Q:

What is an F6 Tornado?

A:

An F6 tornado is a storm with winds above 318 mph. It often is referred to as an inconceivable tornado because an F6 has never been recorded as of 2014, according to About.com.

Tornadoes are categorized by the Enhanced Fujita Scale, also known as the F-Scale. The F-Scale goes from F0 to F5, which is a storm with winds of 261 to 318 mph. Because the scale stops at F5, the Storm Prediction Center notes that no storm receives an official F6 designation, even if the winds register stronger than 318 mph. Tornadoes are rated based on calculations of wind and damage.


Is this answer helpful?

Similar Questions

  • Q:

    Has there ever been an F6 tornado?

    A:

    There has never been a recorded F6 tornado. The original Fujita scale of tornado categorization was based on wind speed and damage potential, with F6 labeled as "inconceivable." This category required wind speeds above 318 miles per hour. As of 2014, the updated Fujita scale has no F6 category.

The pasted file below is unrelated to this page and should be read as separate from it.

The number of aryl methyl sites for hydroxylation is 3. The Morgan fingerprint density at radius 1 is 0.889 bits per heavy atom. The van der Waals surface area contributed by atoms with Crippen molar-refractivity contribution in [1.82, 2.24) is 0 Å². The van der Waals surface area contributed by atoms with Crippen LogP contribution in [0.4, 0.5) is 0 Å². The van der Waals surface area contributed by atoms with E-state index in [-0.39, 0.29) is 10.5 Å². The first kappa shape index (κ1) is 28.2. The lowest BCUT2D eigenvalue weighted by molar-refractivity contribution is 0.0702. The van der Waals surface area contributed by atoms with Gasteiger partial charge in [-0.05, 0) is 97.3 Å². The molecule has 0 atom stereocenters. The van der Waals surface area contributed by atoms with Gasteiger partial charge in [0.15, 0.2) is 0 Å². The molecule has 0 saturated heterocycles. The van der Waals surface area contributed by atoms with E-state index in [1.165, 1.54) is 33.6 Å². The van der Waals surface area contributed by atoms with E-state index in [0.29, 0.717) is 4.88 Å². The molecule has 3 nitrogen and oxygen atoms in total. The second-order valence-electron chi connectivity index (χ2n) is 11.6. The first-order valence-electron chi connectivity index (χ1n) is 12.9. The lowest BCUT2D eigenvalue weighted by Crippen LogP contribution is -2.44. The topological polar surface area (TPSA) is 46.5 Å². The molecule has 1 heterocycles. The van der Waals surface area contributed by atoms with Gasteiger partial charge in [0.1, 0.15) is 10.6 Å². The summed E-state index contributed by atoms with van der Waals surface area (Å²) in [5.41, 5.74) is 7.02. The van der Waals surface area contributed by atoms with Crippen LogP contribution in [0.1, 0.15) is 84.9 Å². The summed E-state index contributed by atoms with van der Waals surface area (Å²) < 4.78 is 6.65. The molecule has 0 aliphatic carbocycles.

Full Answer >
    Filed Under:
  • Q:

    What would it be like to be inside a tornado?

    A:

    Strong winds, hail and flying debris make being inside a tornado dangerous, but those who survive the experience claim it to be surprisingly calm and quiet. Near-constant lightning reportedly gives the interior of tornadoes a glow.

    Full Answer >
    Filed Under:
  • Q:

    What is a tornado?

    A:

    According to The Weather Channel, a tornado is "a violently rotating column of air that stretches from a cloud to the Earth's surface." The source also states that tornadoes are "the most destructive of all storm-scale atmospheric phenomena." Often forming from a thunderstorm, tornadoes also result from hurricanes.

    Full Answer >
    Filed Under:

Explore